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New report confirms value of neonicotinoids to corn and soybeans

GUELPH, ON (January 7, 2016) – A new report, released yesterday by Canada’s Pest Management Regulatory Agency (PMRA), confirms the value of neonicotinoid seed treatments used on corn and soybeans in Ontario.

The report expresses that the potential economic benefits at the farm level can be “critical to crop production in cases where pest pressures would require the producer to replant the entire crop, or when several pests are present in a given field, or when the pest affects end product marketability”.

“The PMRA report is aligned with what our organization has been expressing over the past few years and with what our farmer-members experience in the fields,” says Mark Brock, Chair of Grain Farmers of Ontario. “Pest management is a huge part of grain farming and is essential to ensure a quality end crop, and neonicotinoid seed treatments have been a highly effective tool for Ontario farmers to date.”

In the same PMRA report, it is stated: “identifying pest pressure poses considerable challenges for growers” and “the value of these seed treatments could be substantial for affected growers”.

Grain Farmers of Ontario agrees with these key statements and continues to struggle with the Ontario government’s seed treatment regulations, which include impractical methods and timelines for pest identification. It is evident, and now confirmed by the PMRA, that there is significant and sometimes critical need for neonicotinoid seed treatments on corn and soybeans in Ontario.

Grain Farmers of Ontario

Grain Farmers of Ontario is the province’s largest commodity organization, representing Ontario’s 28,000 barley, corn, oat, soybean and wheat farmers. The crops they grow cover 6 million acres of farm land across the province, generate over $2.5 billion in farm gate receipts, result in over $9 billion in economic output and are responsible for over 40,000 jobs in the province.

Contact:

Mark Brock, Chair - 519-274-3297; cropper01@hotmail.com

Meghan Burke, Communications – 519 767-2773; mburke@gfo.ca

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Grain Market Commentary for October 18, 2017

Wednesday, October 18, 2017

Commodity Period Price Weekly Movement
Corn CBOT December 3.48  01 cents
Soybeans CBOT November 9.84  08 cents
Wheat CBOT December 4.30  01 cents
Wheat Minn. December 6.10  02 cents
Wheat Kansas December 4.28  02 cents
Chicago Oats December 2.68  06 cents
Canadian $ December 0.8025  0.10 points

Harvest 2017 prices as of the close, October 18 are as follows: SWW @ $183.15/MT ($4.98/bu), HRW @ $192.30/MT ($5.23/bu), HRS @ $238.09/MT ($6.48/bu), SRW @ $187.72/MT ($5.11/bu).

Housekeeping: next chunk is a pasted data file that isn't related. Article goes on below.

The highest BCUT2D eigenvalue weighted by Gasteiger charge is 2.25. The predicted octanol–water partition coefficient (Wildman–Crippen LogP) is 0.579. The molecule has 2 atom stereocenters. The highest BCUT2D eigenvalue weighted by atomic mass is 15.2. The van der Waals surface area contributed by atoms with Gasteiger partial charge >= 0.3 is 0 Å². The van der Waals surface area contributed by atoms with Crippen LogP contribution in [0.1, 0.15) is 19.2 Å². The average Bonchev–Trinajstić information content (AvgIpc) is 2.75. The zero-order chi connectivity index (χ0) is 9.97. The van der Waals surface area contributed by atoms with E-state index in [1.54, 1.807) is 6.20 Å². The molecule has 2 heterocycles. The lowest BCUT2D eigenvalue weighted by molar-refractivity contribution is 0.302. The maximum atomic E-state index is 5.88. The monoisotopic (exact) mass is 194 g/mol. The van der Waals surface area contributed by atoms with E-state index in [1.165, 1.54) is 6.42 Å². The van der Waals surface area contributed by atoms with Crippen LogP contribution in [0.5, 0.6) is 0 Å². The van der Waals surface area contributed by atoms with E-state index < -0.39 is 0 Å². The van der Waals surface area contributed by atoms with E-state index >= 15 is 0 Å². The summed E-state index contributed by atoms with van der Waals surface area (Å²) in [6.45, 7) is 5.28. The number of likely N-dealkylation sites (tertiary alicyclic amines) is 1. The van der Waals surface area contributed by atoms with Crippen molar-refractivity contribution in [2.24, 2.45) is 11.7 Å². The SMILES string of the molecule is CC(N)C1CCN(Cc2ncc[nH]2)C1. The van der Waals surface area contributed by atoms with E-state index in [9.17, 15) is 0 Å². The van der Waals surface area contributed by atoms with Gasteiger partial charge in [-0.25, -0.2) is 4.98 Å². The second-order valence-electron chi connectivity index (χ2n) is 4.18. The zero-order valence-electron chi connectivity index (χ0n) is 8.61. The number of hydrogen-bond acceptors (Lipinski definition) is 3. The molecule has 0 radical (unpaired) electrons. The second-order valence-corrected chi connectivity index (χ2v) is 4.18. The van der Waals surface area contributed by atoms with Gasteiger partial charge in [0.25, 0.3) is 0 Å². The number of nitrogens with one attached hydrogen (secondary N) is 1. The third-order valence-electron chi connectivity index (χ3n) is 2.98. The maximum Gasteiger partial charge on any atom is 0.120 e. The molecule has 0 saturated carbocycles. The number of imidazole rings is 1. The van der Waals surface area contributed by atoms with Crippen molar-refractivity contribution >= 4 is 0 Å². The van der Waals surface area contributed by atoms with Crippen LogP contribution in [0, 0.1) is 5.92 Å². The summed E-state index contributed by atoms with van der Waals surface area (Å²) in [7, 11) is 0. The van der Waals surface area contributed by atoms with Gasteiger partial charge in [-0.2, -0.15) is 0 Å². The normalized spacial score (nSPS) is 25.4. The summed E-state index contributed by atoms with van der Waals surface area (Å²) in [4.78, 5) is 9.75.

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Market Trends Report for October-November 2017

Monday, October 16, 2017

It is that time of year again when combines are rolling. However, uneven weather in parts of the American corn belt and Ontario has delayed harvest. There is nothing particularly unusual about this as we have it every year. US crops are huge coming off the fields and the market will certainly be making further adjustments. The final determinant on yield will come in the January USDA report. However, the October USDA report released October 12th helped to re-focus the trajectory of grain prices as we head into the end of the 2017.

In the October 12th report USDA increased US national corn yield to 171.8 bushels per acre, an increase of 1.9 bushels per acre over their September estimate. This put 2017/2018-corn production at 14.28 billion bushels on the high-end of pre-report estimates. The USDA also pegged corn-ending stocks at 2.34 billion bushels, which was up 5 million bushels from their September estimate. This number was a bit of a surprise especially with which dry weather throughout the American Midwest the summer.

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USDA estimated soybean production to be at 4.431 billion bushels, which was a decrease from their September estimate. This was based on a .4 bushel/acre cut in US national yield down to 49.5 bushels per acre. However, the US soybean harvested acreage is at a record high of 89.5 million acres, which was up 1% from the USDA September estimate. The US domestic soybean ending stocks were also pegged at 430 million bushels, which was down 45 million bushels from their September estimate. This was generally looked at as bullish on report day and soybeans responded by going up $.26 a bushel. US domestic wheat stocks were set at 960 million bushels, which was 27 million bushels higher than their September estimate.

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